Blackstone pays male staff bonuses that are on average 75.4 percent more than those received by female colleagues, and men earn 30 percent more than women on an hourly basis, as reported by sister title pfm.
The firm said the figures relate to its UK business for the 12-month period to April 2017.
The median bonus pay gap at the investment giant is a yawning 84.9 percent and its median hourly pay gap is 34.9 percent.
Blackstone is the first private equity firm to report its gender pay gap in line with new UK legislation requiring businesses with more than 250 employees to report on pay differentials between men and women. The pay gap at Blackstone compares poorly with the UK national average hourly pay gap of 9.1 percent recorded by Britain’s Office for National Statistics.
On Tuesday the firm’s Strategic Partners secondaries unit announced it had held the final close on its second infrastructure secondaries fund, collecting $1.75 billion for Real Assets II. The fund is the largest pool of capital dedicated to the strategy ever raised.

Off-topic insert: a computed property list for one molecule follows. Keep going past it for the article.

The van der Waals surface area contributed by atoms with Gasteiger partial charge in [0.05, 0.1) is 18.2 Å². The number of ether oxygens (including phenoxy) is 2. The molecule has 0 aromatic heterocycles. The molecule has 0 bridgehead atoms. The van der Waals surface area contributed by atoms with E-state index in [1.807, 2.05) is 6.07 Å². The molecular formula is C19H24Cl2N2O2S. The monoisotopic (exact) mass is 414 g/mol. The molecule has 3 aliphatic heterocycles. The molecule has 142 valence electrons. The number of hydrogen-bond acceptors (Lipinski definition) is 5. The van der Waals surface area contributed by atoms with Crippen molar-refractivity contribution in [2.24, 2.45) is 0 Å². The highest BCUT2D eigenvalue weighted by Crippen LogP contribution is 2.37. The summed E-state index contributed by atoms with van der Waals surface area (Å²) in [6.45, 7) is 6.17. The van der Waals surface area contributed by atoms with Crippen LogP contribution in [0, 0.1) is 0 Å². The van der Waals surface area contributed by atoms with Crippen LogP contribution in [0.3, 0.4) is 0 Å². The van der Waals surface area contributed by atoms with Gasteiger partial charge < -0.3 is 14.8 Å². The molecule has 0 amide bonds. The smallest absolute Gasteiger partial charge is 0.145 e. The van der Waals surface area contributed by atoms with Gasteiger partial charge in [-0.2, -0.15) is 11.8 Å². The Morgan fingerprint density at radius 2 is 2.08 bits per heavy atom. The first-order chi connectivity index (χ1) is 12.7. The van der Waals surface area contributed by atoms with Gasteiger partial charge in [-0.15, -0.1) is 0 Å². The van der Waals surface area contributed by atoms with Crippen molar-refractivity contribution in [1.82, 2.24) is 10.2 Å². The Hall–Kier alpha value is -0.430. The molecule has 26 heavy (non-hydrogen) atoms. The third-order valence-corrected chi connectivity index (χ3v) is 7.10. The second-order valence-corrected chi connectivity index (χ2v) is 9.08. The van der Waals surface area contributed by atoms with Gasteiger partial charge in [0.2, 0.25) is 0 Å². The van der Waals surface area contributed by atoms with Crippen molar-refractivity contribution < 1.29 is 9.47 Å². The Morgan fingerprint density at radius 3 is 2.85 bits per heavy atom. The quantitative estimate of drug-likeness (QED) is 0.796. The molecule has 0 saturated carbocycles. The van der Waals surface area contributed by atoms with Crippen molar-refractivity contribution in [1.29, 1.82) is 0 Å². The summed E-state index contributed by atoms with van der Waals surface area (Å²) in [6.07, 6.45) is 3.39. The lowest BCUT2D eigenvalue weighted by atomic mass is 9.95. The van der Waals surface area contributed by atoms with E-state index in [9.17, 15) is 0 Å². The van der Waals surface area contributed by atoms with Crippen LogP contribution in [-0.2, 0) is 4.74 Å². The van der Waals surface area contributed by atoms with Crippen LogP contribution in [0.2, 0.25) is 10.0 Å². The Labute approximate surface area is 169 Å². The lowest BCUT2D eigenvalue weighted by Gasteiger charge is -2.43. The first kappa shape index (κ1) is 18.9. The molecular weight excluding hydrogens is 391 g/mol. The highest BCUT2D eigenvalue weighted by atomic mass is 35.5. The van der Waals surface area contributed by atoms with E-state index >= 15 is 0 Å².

The report also shows a far higher proportion of women in the firm’s lower hourly pay quartile – 79 percent – compared with 71 percent of men in its upper quartile.
94.3 percent of women at the firm receive a bonus compared with 83.8 percent of men.
The firm explained the gap by pointing to the fact that close to three-quarters of its male employees are investment professionals, and these roles typically attract higher rewards than non-investment roles. It said less than a fifth of its female employees are investment professionals.
A spokesman for the firm told pfm: “The figures are impacted by the legacy under-representation of women in higher paid investment positions in finance. Creating a pipeline of women for investment roles is imperative for Blackstone. That is why we have multiple initiatives dedicated to hiring and retaining greater numbers of women. We are already seeing progress with the proportion of women recruited globally as analysts since 2015 doubling to nearly 40 percent today. These are our future leaders.”